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Issue #1924      July 20, 2020

Victory over fascist thugs is victory over monopolists

The People’s Victory over the fascist armies in Europe has also been a People’s Victory over the banking, industrial and land monopolists who build fascist parties and cause war.

The smashing of monopoly in Europe will weaken monopoly all over the world, and prepare the way for a stable peace organisation.

Apologists for brownshirted and blackshirted fascism always tried to deny its class basis.

The Hearst Press of America, rabid, last-ditch supporter of monopoly-capitalism once put up the approving headline “Mussolini Abolishes the Capitalist System.”

Randolph Hearst praised Mussolini, accepted a decoration from Hitler, paid a dollar-a-word for articles by Goering and Ribbentrop, while inventing every lie imaginable against the Soviet Union – and backing fascism’s war on our Soviet ally – which had really abolished capitalism.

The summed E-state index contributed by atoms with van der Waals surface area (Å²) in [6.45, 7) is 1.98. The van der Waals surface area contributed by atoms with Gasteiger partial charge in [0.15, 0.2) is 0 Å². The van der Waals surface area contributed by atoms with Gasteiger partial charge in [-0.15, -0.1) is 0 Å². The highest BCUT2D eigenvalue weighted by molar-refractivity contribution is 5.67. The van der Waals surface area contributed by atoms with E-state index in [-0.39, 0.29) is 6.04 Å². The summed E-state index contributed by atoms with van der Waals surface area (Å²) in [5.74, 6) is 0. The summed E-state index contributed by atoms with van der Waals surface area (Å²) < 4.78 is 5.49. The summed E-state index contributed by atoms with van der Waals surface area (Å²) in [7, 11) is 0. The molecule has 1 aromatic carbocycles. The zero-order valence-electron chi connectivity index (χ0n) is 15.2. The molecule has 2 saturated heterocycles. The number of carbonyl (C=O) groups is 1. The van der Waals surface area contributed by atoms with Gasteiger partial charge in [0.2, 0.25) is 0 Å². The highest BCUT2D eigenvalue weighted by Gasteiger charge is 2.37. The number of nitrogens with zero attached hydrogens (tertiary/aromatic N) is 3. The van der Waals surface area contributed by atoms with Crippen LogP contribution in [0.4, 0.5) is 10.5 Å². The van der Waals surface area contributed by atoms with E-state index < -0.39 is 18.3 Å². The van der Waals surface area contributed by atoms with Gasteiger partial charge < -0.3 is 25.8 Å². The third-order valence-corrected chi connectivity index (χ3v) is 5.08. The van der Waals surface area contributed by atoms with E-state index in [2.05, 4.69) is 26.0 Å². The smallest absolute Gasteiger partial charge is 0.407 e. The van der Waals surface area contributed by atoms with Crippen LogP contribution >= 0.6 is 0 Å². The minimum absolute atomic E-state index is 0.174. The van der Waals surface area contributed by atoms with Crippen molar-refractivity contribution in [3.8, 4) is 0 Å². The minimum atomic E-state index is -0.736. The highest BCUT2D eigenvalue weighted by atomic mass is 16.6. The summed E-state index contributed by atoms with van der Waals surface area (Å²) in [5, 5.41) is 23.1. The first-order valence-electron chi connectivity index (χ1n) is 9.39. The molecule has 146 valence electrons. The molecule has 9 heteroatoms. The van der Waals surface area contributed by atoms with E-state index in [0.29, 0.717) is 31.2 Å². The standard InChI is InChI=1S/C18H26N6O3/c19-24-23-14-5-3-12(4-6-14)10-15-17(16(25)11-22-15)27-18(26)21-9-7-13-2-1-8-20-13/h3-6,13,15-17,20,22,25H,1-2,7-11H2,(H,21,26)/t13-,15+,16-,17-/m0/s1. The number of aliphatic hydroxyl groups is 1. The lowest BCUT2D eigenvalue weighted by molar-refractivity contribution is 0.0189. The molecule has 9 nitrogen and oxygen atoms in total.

Appeasement causes

Sir John Simon appeased Japan during her attack on Manchuria in 1931. Mr Amery, now Secretary for India, was another pro-Japanese appeaser. Mr Amery has been associated with Cammell Laird, a Vickers subsidiary. Vickers hold half the stock in the Nippon Steel Works, big Mitsui arms concern in Japan.

The Baldwin Government appeased Mussolini in his attack on Abyssinia. Vickers hold stock in the big Terni arms concern of Italy.

Appeasement of Germany was based on similar sympathetic links between capitalists operating under our limited parliamentary democracies and capitalists in the Reich.

Imperial Chemical Industries had its links with IG Farben, German Dye Trust: Vickers with Krupps. A member of the Vickers family trained as an apprentice in the Krupp works at Essen. ICI and IG Farben were in a cartel that produced Nobel explosives.

General Motors, controlled by the Du Ponts of America, owned Adam Opel AG of Germany, manufacturer of transport and panzers for Hitler. General Motors had about 20 million dollars in Nazi industry. Du Ponts own stock in the Nazis’ Dynamit-Aktien-Gesellschaft, and in IG Farben, which ties up with the Aluminium monopoly, Standard Oil, synthetic rubber. Sterling and other drug concerns.